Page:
Microsoft Shaking Up The Next-Gen Race Pre-E3 With A $399 Xbox One
After viewing Microsoft’s reveal event last year, it’s fair to say it left many uncertain with the shaky reveal: a hundred dollars more than the competition, forced Kinect integration and, most begrudgingly, a DRM-heavy piece of hardware. As the weeks from the reveal went by, Microsoft started changing its stance. The DRM part of the system, which would have placed restrictions on trading in games, was taken out prior to launch. But, the various other blemishes remained true, until June 9th that is.
Starting in June, Microsoft will release an Xbox One without Kinect for $399, the same price as the Playstation 4. Having price parity with your main competitor is extremely important for a new console, as can be shown by the beating Sony took last console generation.
Microsoft matching Sony with price is a great card to play. Their other reveals today will also force customers to take a closer glance at both consoles because their similarities are much closer than at release.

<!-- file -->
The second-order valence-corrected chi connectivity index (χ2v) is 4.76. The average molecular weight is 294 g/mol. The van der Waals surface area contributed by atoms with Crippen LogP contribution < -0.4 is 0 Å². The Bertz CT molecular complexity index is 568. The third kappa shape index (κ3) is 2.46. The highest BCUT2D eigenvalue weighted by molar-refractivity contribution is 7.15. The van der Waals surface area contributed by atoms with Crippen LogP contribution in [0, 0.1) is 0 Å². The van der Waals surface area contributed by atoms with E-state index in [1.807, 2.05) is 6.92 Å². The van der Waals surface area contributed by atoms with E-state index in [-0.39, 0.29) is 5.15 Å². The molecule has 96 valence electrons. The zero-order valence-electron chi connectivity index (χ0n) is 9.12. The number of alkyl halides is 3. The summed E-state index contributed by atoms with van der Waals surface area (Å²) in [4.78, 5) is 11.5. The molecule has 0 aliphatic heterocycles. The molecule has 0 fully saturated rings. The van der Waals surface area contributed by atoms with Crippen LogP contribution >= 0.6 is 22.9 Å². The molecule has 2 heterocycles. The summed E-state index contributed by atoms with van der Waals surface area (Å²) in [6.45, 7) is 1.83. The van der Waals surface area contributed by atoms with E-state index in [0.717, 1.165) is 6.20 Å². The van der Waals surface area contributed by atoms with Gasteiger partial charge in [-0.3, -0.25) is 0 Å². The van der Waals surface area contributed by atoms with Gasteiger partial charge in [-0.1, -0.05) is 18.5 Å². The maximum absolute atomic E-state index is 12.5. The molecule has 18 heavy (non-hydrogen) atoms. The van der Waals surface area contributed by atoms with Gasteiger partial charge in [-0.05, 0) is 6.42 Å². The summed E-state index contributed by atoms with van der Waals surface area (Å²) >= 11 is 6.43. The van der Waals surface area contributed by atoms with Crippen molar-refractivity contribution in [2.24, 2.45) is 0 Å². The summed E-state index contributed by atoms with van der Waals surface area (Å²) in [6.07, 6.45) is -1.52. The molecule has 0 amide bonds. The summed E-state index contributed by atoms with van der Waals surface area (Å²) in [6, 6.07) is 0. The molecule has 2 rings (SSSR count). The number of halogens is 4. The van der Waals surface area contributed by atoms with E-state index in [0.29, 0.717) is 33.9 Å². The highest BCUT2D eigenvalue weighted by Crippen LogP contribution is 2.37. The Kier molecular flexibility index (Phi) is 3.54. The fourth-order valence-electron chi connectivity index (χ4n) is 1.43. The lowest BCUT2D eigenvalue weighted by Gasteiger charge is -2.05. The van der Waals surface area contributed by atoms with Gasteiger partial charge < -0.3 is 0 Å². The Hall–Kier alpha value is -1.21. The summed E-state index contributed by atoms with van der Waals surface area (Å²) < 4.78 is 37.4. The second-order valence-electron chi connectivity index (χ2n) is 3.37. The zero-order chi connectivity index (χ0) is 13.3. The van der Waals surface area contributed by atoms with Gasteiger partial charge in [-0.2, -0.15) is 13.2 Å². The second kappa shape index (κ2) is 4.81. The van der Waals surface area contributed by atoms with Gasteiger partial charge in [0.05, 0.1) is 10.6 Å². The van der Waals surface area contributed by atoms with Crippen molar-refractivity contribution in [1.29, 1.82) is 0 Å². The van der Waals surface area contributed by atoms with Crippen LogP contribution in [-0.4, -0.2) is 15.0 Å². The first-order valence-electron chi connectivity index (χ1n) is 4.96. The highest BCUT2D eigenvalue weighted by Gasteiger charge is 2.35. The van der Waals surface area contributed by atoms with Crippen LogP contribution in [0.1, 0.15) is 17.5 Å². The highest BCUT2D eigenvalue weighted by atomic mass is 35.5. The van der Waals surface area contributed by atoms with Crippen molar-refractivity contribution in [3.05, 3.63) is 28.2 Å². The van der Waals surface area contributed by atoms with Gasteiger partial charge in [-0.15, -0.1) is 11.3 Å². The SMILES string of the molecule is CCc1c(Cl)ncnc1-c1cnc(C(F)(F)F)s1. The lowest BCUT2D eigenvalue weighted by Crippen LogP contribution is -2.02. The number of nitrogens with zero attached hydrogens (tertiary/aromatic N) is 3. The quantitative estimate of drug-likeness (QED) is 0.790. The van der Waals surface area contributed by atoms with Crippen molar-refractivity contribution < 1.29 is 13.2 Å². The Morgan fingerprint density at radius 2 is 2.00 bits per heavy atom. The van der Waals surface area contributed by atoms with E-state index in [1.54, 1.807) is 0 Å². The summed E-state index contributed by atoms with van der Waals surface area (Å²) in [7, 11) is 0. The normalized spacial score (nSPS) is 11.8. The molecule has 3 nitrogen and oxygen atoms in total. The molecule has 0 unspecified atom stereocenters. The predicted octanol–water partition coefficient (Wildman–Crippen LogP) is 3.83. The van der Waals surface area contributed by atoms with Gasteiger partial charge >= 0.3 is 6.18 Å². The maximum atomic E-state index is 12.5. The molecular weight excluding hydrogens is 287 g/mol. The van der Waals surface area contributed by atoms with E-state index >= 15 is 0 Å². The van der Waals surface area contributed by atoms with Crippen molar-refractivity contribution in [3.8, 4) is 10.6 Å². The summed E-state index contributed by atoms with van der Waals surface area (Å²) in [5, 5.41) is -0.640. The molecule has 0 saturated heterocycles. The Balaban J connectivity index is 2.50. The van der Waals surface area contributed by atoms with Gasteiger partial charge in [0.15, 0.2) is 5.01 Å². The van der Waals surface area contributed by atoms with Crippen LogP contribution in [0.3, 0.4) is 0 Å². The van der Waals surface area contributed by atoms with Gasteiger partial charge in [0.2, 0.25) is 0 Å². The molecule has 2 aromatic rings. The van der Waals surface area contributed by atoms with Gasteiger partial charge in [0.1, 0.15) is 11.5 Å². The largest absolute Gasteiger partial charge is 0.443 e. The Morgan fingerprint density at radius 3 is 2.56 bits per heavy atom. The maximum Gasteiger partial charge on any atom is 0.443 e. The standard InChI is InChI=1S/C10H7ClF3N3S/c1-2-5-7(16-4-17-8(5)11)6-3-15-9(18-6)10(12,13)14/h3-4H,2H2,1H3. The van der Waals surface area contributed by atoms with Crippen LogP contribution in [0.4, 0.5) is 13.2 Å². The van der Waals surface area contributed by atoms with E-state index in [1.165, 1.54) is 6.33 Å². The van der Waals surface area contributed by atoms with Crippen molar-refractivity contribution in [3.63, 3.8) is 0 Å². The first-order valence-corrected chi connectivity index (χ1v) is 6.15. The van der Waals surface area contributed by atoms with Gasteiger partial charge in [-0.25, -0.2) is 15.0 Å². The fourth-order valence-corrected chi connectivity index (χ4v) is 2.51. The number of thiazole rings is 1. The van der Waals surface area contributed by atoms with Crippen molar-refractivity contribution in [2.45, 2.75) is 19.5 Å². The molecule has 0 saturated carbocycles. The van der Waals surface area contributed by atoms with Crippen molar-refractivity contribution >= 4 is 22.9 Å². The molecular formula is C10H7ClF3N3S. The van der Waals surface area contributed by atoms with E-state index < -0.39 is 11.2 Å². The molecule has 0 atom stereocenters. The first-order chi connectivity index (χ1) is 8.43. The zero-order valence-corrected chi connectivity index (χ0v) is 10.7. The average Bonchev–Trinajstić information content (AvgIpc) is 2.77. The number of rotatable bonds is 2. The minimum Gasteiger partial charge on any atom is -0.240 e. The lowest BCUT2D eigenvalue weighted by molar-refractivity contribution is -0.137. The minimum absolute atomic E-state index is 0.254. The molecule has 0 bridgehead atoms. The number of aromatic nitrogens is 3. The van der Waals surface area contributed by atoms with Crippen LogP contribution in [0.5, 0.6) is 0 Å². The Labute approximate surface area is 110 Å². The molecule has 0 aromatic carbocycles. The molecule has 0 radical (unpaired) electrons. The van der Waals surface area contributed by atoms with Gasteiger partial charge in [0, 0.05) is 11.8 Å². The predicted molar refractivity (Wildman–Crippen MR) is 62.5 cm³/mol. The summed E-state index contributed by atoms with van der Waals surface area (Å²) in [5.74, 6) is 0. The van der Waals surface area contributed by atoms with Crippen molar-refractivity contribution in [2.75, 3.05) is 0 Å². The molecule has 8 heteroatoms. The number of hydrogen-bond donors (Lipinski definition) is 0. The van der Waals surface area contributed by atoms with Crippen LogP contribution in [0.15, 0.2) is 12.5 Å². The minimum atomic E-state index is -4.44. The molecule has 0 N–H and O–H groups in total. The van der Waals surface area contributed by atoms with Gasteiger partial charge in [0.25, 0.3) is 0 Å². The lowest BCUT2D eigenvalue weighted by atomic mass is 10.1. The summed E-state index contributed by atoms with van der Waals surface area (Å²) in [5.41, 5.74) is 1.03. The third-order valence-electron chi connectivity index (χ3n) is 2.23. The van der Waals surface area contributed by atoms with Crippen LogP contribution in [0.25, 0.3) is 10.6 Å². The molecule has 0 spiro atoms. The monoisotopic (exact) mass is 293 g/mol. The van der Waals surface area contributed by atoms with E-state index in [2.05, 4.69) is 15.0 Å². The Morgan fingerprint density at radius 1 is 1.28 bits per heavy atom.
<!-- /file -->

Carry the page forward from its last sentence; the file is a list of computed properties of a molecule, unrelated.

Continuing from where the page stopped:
Finally, Microsoft has fallen in line with the many other companies that allow free access to popular entertainment apps such as Netflix and Hulu. The change will officially take place in June. With the rise of streaming devices such as Roku, Apple TV and the most recently released Amazon Fire TV, it’s crazy it has taken Microsoft this long to realize their overstep. Its main competitor in the gaming business, Sony, has also allowed free access to its entertainment apps (assuming you are subscribed to said app) since the Playstation 3.
The change to freeing apps from an Xbox Live Gold Membership may not sway a purchase decision, but it does a great job in the quick comparison charts between the two competitors.
Also, if you enjoy multiplayer and already have a Gold membership, you’ll be happy to know that Games With Gold is coming to Xbox One in June. Games With Gold is Microsoft’s competitor to Sony’s ultra popular Playstation Plus; but, unlike Sony’s service, once you download the free game it is yours to keep, on the 360 anyway. Similarly how with Playstation Plus you must maintain the membership to continue to access the game, on the Xbox One, it seems you will have to maintain a subscription to get and play the free games. The details are still a bit cloudy o how this will work for certain. Hopefully that means bigger, more recent games are coming to Xbox One’s ‘Games With Gold’.
Huge price cuts and changes in philosophy are usually held off for the Electronic Entertainment Expo (E3) taking place the second week in June. Did swirling rumors force Microsoft’s hand? Or are they that confident that their purported, game-heavy E3 Press Conference will be enough to put Microsoft’s console in the consumers’ mind-share?